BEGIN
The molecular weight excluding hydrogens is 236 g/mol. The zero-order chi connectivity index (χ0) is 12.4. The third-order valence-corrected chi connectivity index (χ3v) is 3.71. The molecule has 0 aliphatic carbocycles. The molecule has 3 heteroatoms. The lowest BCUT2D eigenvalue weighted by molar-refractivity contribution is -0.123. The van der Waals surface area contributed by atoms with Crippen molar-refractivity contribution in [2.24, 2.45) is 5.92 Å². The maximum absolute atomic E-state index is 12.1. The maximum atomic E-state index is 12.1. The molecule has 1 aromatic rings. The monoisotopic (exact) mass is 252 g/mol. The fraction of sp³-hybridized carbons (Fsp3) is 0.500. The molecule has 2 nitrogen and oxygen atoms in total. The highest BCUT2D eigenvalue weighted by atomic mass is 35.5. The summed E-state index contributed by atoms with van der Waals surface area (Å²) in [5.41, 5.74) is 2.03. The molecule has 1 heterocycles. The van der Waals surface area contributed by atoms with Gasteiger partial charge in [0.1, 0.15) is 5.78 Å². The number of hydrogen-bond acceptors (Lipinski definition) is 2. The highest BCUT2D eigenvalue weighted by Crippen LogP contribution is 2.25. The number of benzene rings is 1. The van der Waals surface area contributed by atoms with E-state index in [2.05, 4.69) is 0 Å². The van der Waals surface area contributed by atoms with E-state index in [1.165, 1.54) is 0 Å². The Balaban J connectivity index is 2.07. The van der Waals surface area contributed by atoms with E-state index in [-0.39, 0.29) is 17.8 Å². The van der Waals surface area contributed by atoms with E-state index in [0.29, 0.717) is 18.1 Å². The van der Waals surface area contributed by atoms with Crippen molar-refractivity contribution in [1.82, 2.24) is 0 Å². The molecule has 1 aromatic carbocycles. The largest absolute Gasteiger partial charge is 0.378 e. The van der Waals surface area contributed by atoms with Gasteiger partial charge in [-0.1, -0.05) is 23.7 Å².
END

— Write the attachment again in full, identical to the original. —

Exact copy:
The molecular weight excluding hydrogens is 236 g/mol. The zero-order chi connectivity index (χ0) is 12.4. The third-order valence-corrected chi connectivity index (χ3v) is 3.71. The molecule has 0 aliphatic carbocycles. The molecule has 3 heteroatoms. The lowest BCUT2D eigenvalue weighted by molar-refractivity contribution is -0.123. The van der Waals surface area contributed by atoms with Crippen molar-refractivity contribution in [2.24, 2.45) is 5.92 Å². The maximum absolute atomic E-state index is 12.1. The maximum atomic E-state index is 12.1. The molecule has 1 aromatic rings. The monoisotopic (exact) mass is 252 g/mol. The fraction of sp³-hybridized carbons (Fsp3) is 0.500. The molecule has 2 nitrogen and oxygen atoms in total. The highest BCUT2D eigenvalue weighted by atomic mass is 35.5. The summed E-state index contributed by atoms with van der Waals surface area (Å²) in [5.41, 5.74) is 2.03. The molecule has 1 heterocycles. The van der Waals surface area contributed by atoms with Gasteiger partial charge in [0.1, 0.15) is 5.78 Å². The number of hydrogen-bond acceptors (Lipinski definition) is 2. The highest BCUT2D eigenvalue weighted by Crippen LogP contribution is 2.25. The number of benzene rings is 1. The van der Waals surface area contributed by atoms with E-state index in [2.05, 4.69) is 0 Å². The van der Waals surface area contributed by atoms with E-state index in [1.165, 1.54) is 0 Å². The Balaban J connectivity index is 2.07. The van der Waals surface area contributed by atoms with E-state index in [-0.39, 0.29) is 17.8 Å². The van der Waals surface area contributed by atoms with E-state index in [0.29, 0.717) is 18.1 Å². The van der Waals surface area contributed by atoms with Crippen molar-refractivity contribution in [1.82, 2.24) is 0 Å². The molecule has 1 aromatic carbocycles. The largest absolute Gasteiger partial charge is 0.378 e. The van der Waals surface area contributed by atoms with Gasteiger partial charge in [-0.1, -0.05) is 23.7 Å².